Renter survey questions

1. When are you planning to move to a different city?

70.9% of respondents selected they do not have plans to move cities in the near future. 13.9% of respondents plan to move within 2 years. 10.1% plan to move within 3 years. 5% plan to move within 6 months and 12 months.

This measurement places renters in a position of permanance in their rental city. Renters have plans to settle down roots in their rental city, compared to the previous assumption that renters bounce from city-to-city.

Renter survey questions

2. Which city would you most likely move to?

Of the respondents who selected they will be moving to a new city from question 1, 41.6% plan to move to states outside of California. 8.3% plan to our outside the United States. 33.3% of respondents plan to stay in California but will choose to move to a different city. 16.6% have plans to move however are unsure of where to settle down.

It is unclear whether or not the motive for moving cities is due to a career change, priced out from rent, or rent control because all responses were anonymous. We can conclude renters are favoring to move to metropolitan areas instead of suburban areas.

72.1% of respondents who live in the San Francisco Bay Area are not planning to move cities. 66.67% of respondents who live in Seattle are not planning to move cities.

Renter survey questions

3. Do you think you are overpaying or underpaying for your current rental home?

The overwhelming majority of renters believe they are overpaying for their current rental home. One respondent believes they are underpaying for their rental. A third of respondents believe their rental home is accurately priced.

63.93% of respondents who live in the San Francisco Bay Area believe they are overpaying for their current rental home. 88.89% of respondents who live in Seattle believe they are overpaying for their current rental home. No one in Seattle think they are underpaying for their current rental home.

Renter survey questions

4. How optimistic about the 2019 housing market?

We’ve asked respondents how optimistic they are about the 2019 housing market. On a scale of 1 to 5, the average came in a 2.1, trending towards the “Not Optimistic” and “Somewhat Optimistic” side. This is not a surprise considering the majority of respondents in question 4 believed they are overpaying for their rental.

With low optimism levels in the renter demographic, we can safely assume renters are not optimisic and are not prepare to purchase a home of their own in the near future. With the rising costs of living in metropolitan areas, it is more difficult for millennial renters to save for a downpayment of a home.

Renter survey questions

5. How much do you think the rent prices will increase in your location in 2019?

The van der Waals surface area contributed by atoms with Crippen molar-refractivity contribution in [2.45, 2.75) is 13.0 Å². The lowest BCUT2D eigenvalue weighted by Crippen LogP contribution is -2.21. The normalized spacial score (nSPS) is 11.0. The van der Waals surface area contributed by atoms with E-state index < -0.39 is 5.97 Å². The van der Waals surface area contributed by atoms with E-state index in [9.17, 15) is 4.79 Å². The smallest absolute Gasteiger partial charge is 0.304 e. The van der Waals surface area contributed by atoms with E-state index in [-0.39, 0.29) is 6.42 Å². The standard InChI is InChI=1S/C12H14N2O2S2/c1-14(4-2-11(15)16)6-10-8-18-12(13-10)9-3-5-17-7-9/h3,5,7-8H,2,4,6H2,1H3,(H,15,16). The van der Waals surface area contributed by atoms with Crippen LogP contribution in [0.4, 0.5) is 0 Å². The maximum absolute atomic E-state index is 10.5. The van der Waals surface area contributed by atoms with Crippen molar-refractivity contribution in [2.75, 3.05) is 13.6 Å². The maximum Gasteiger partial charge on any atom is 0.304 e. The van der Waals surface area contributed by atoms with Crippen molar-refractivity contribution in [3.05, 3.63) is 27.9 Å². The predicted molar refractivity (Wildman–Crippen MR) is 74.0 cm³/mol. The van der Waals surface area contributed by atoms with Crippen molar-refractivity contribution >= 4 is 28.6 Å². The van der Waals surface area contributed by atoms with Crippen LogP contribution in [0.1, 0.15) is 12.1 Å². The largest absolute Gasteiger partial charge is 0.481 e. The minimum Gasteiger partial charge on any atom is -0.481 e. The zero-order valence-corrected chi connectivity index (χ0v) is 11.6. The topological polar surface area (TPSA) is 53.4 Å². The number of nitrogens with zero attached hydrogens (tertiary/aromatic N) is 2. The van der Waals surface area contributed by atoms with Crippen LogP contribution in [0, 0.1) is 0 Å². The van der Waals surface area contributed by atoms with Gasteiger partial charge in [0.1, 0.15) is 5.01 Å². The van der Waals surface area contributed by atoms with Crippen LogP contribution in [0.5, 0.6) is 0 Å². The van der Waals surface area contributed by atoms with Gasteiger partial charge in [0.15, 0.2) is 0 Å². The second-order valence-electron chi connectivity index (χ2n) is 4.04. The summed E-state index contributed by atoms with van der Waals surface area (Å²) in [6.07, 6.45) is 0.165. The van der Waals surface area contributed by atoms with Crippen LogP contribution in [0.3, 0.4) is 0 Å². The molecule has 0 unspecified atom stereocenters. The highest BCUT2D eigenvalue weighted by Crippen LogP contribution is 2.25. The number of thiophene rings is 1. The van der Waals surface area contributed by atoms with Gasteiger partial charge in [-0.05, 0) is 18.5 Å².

Respondents were asked “how much do you think rent prices will increase in your location in 2019?” The responses were spread out evenly between 0% increase to 10% increase, and “Not sure”. The next level of respondents thought rent prices will decreases. Very little thought rent prices will increase by 10% in one year, which is accurate due to various rent control laws.

Responses might be spread out for this survey question because renters are unaware of the current trends of the rental market. Renters do not have easy accessibility to market data as real estate professionals do, therefore, might not have the most accurate predictions.

Renters can stay updated on the newest rental trends through subscribing to the free Onerent Blog.

Homeowner survey

1. Are you planning to purchase another rental property?

52.3% of owners reported they are not planning to purchase another rental property, while 21.6% of respondents reported they have intentions to purchase another rental property. 26.1% reported they are unsure of their future investing decisions.

Of the homeowners who own property in Seattle, 4.5% responded “Yes” they have plans to purchase another rental property. Of the homeowners who own property in San Francisco, 11.4% responded they have plans to purchase another rental property. 36.36% of homeowners in San Francisco did not have plans to purchase another rental property. 26.1% of all homeowners surveyed do not know if they are planning to purchase another rental property in the future.

Homeowner survey

2. When do you plan on selling your rental property?

The majority (50%) of homeowners do not plan to sell their rental property, while 37.5% are unsure. 60% of homeowners in San Francisco do not plan on selling their rental property, meaning they intend to hold on to the property for financial investment, move back in sometime in the future, or pass it on as an inheritance to a family member. Around a third (30.7%) of homeowners in Seattle do not plan on selling their rental property.
Homeowner survey

3. How optimistic are you about the 2019 housing market?

Similar to the previous question we surveyed renters about their optimism levels of the 2019 housing market, we’ve asked the same question towards homeowners.